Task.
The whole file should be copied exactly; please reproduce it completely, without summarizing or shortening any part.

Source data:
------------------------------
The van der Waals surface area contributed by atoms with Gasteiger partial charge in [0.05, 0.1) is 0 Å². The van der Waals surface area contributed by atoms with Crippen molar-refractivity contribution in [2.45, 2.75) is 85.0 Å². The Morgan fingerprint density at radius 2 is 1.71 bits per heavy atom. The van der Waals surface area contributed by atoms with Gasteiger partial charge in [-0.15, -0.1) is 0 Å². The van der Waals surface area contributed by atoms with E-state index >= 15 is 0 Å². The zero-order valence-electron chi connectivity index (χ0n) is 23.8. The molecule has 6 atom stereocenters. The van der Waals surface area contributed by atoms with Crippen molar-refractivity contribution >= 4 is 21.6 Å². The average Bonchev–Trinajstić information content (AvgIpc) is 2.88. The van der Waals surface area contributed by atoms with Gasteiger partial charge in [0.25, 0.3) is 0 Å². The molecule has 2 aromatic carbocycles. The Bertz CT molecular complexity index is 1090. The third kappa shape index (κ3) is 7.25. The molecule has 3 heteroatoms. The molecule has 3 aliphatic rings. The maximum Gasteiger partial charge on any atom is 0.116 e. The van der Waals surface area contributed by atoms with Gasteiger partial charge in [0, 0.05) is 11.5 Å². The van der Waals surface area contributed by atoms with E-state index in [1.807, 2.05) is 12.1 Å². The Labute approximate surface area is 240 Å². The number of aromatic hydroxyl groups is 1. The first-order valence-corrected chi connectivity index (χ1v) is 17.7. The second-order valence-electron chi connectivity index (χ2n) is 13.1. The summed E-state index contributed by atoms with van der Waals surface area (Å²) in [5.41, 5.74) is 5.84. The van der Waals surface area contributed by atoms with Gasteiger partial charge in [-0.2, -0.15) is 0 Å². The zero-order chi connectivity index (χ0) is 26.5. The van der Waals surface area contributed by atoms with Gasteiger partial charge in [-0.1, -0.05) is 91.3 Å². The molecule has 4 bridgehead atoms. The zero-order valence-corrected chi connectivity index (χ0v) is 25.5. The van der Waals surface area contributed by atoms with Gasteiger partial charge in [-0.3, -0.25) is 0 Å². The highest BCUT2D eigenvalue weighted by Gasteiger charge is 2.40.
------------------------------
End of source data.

The van der Waals surface area contributed by atoms with Gasteiger partial charge in [0.05, 0.1) is 0 Å². The van der Waals surface area contributed by atoms with Crippen molar-refractivity contribution in [2.45, 2.75) is 85.0 Å². The Morgan fingerprint density at radius 2 is 1.71 bits per heavy atom. The van der Waals surface area contributed by atoms with Gasteiger partial charge in [-0.15, -0.1) is 0 Å². The van der Waals surface area contributed by atoms with E-state index >= 15 is 0 Å². The zero-order valence-electron chi connectivity index (χ0n) is 23.8. The molecule has 6 atom stereocenters. The van der Waals surface area contributed by atoms with Crippen molar-refractivity contribution >= 4 is 21.6 Å². The average Bonchev–Trinajstić information content (AvgIpc) is 2.88. The van der Waals surface area contributed by atoms with Gasteiger partial charge in [0.25, 0.3) is 0 Å². The molecule has 2 aromatic carbocycles. The Bertz CT molecular complexity index is 1090. The third kappa shape index (κ3) is 7.25. The molecule has 3 heteroatoms. The molecule has 3 aliphatic rings. The maximum Gasteiger partial charge on any atom is 0.116 e. The van der Waals surface area contributed by atoms with Gasteiger partial charge in [0, 0.05) is 11.5 Å². The van der Waals surface area contributed by atoms with E-state index in [1.807, 2.05) is 12.1 Å². The Labute approximate surface area is 240 Å². The number of aromatic hydroxyl groups is 1. The first-order valence-corrected chi connectivity index (χ1v) is 17.7. The second-order valence-electron chi connectivity index (χ2n) is 13.1. The summed E-state index contributed by atoms with van der Waals surface area (Å²) in [5.41, 5.74) is 5.84. The van der Waals surface area contributed by atoms with Gasteiger partial charge in [-0.2, -0.15) is 0 Å². The zero-order chi connectivity index (χ0) is 26.5. The van der Waals surface area contributed by atoms with Gasteiger partial charge in [-0.1, -0.05) is 91.3 Å². The molecule has 4 bridgehead atoms. The zero-order valence-corrected chi connectivity index (χ0v) is 25.5. The van der Waals surface area contributed by atoms with Gasteiger partial charge in [-0.3, -0.25) is 0 Å². The highest BCUT2D eigenvalue weighted by Gasteiger charge is 2.40.